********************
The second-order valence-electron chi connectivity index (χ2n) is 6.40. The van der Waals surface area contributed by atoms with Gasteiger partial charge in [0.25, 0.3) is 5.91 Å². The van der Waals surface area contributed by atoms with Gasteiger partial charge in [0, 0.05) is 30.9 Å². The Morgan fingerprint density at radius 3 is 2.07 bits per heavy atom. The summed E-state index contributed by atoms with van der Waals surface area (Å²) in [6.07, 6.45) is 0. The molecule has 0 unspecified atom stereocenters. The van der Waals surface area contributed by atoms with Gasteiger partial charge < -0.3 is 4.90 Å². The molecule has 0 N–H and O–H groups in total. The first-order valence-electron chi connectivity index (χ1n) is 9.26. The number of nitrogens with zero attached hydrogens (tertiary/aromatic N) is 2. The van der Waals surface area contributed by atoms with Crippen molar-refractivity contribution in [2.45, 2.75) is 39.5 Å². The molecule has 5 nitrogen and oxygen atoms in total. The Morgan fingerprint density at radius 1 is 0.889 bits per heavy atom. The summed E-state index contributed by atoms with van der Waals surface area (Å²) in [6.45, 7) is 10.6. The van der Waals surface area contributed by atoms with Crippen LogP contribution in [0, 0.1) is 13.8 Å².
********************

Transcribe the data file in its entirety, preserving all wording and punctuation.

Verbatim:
The second-order valence-electron chi connectivity index (χ2n) is 6.40. The van der Waals surface area contributed by atoms with Gasteiger partial charge in [0.25, 0.3) is 5.91 Å². The van der Waals surface area contributed by atoms with Gasteiger partial charge in [0, 0.05) is 30.9 Å². The Morgan fingerprint density at radius 3 is 2.07 bits per heavy atom. The summed E-state index contributed by atoms with van der Waals surface area (Å²) in [6.07, 6.45) is 0. The molecule has 0 unspecified atom stereocenters. The van der Waals surface area contributed by atoms with Gasteiger partial charge < -0.3 is 4.90 Å². The molecule has 0 N–H and O–H groups in total. The first-order valence-electron chi connectivity index (χ1n) is 9.26. The number of nitrogens with zero attached hydrogens (tertiary/aromatic N) is 2. The van der Waals surface area contributed by atoms with Crippen molar-refractivity contribution in [2.45, 2.75) is 39.5 Å². The molecule has 5 nitrogen and oxygen atoms in total. The Morgan fingerprint density at radius 1 is 0.889 bits per heavy atom. The summed E-state index contributed by atoms with van der Waals surface area (Å²) in [6.45, 7) is 10.6. The van der Waals surface area contributed by atoms with Crippen LogP contribution in [0, 0.1) is 13.8 Å².